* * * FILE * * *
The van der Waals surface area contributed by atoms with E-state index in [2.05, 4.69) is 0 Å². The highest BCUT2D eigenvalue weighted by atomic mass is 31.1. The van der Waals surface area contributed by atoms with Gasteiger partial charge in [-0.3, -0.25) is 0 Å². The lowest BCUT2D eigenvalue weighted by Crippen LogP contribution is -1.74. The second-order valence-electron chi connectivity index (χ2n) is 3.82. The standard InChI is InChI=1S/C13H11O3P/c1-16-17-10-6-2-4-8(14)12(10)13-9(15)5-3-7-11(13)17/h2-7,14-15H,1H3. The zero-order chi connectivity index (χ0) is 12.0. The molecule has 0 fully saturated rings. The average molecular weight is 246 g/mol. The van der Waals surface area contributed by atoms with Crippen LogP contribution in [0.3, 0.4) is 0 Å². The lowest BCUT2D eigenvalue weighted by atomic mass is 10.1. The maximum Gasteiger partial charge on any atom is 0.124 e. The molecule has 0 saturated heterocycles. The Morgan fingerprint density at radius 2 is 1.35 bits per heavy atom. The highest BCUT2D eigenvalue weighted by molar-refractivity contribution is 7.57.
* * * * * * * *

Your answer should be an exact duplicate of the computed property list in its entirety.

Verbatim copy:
The van der Waals surface area contributed by atoms with E-state index in [2.05, 4.69) is 0 Å². The highest BCUT2D eigenvalue weighted by atomic mass is 31.1. The van der Waals surface area contributed by atoms with Gasteiger partial charge in [-0.3, -0.25) is 0 Å². The lowest BCUT2D eigenvalue weighted by Crippen LogP contribution is -1.74. The second-order valence-electron chi connectivity index (χ2n) is 3.82. The standard InChI is InChI=1S/C13H11O3P/c1-16-17-10-6-2-4-8(14)12(10)13-9(15)5-3-7-11(13)17/h2-7,14-15H,1H3. The zero-order chi connectivity index (χ0) is 12.0. The molecule has 0 fully saturated rings. The average molecular weight is 246 g/mol. The van der Waals surface area contributed by atoms with Crippen LogP contribution in [0.3, 0.4) is 0 Å². The lowest BCUT2D eigenvalue weighted by atomic mass is 10.1. The maximum Gasteiger partial charge on any atom is 0.124 e. The molecule has 0 saturated heterocycles. The Morgan fingerprint density at radius 2 is 1.35 bits per heavy atom. The highest BCUT2D eigenvalue weighted by molar-refractivity contribution is 7.57.